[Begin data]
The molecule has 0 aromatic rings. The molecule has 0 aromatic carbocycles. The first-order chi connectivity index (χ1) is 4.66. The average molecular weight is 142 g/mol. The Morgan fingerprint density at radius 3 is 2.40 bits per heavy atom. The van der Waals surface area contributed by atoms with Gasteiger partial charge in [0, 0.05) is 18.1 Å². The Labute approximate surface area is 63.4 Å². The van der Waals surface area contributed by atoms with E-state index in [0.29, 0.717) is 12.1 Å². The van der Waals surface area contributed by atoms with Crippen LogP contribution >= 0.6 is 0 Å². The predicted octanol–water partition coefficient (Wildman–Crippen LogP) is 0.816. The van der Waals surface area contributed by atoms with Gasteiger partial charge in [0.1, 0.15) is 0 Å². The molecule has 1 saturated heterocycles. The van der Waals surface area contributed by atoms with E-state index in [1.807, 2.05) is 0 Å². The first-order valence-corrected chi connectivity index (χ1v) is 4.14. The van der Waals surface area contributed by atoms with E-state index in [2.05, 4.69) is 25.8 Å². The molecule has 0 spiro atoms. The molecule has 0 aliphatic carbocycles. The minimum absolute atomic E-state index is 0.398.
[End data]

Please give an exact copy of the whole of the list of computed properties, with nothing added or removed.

The molecule has 0 aromatic rings. The molecule has 0 aromatic carbocycles. The first-order chi connectivity index (χ1) is 4.66. The average molecular weight is 142 g/mol. The Morgan fingerprint density at radius 3 is 2.40 bits per heavy atom. The van der Waals surface area contributed by atoms with Gasteiger partial charge in [0, 0.05) is 18.1 Å². The Labute approximate surface area is 63.4 Å². The van der Waals surface area contributed by atoms with E-state index in [0.29, 0.717) is 12.1 Å². The van der Waals surface area contributed by atoms with Crippen LogP contribution >= 0.6 is 0 Å². The predicted octanol–water partition coefficient (Wildman–Crippen LogP) is 0.816. The van der Waals surface area contributed by atoms with Gasteiger partial charge in [0.1, 0.15) is 0 Å². The molecule has 1 saturated heterocycles. The van der Waals surface area contributed by atoms with E-state index in [1.807, 2.05) is 0 Å². The first-order valence-corrected chi connectivity index (χ1v) is 4.14. The van der Waals surface area contributed by atoms with E-state index in [2.05, 4.69) is 25.8 Å². The molecule has 0 spiro atoms. The molecule has 0 aliphatic carbocycles. The minimum absolute atomic E-state index is 0.398.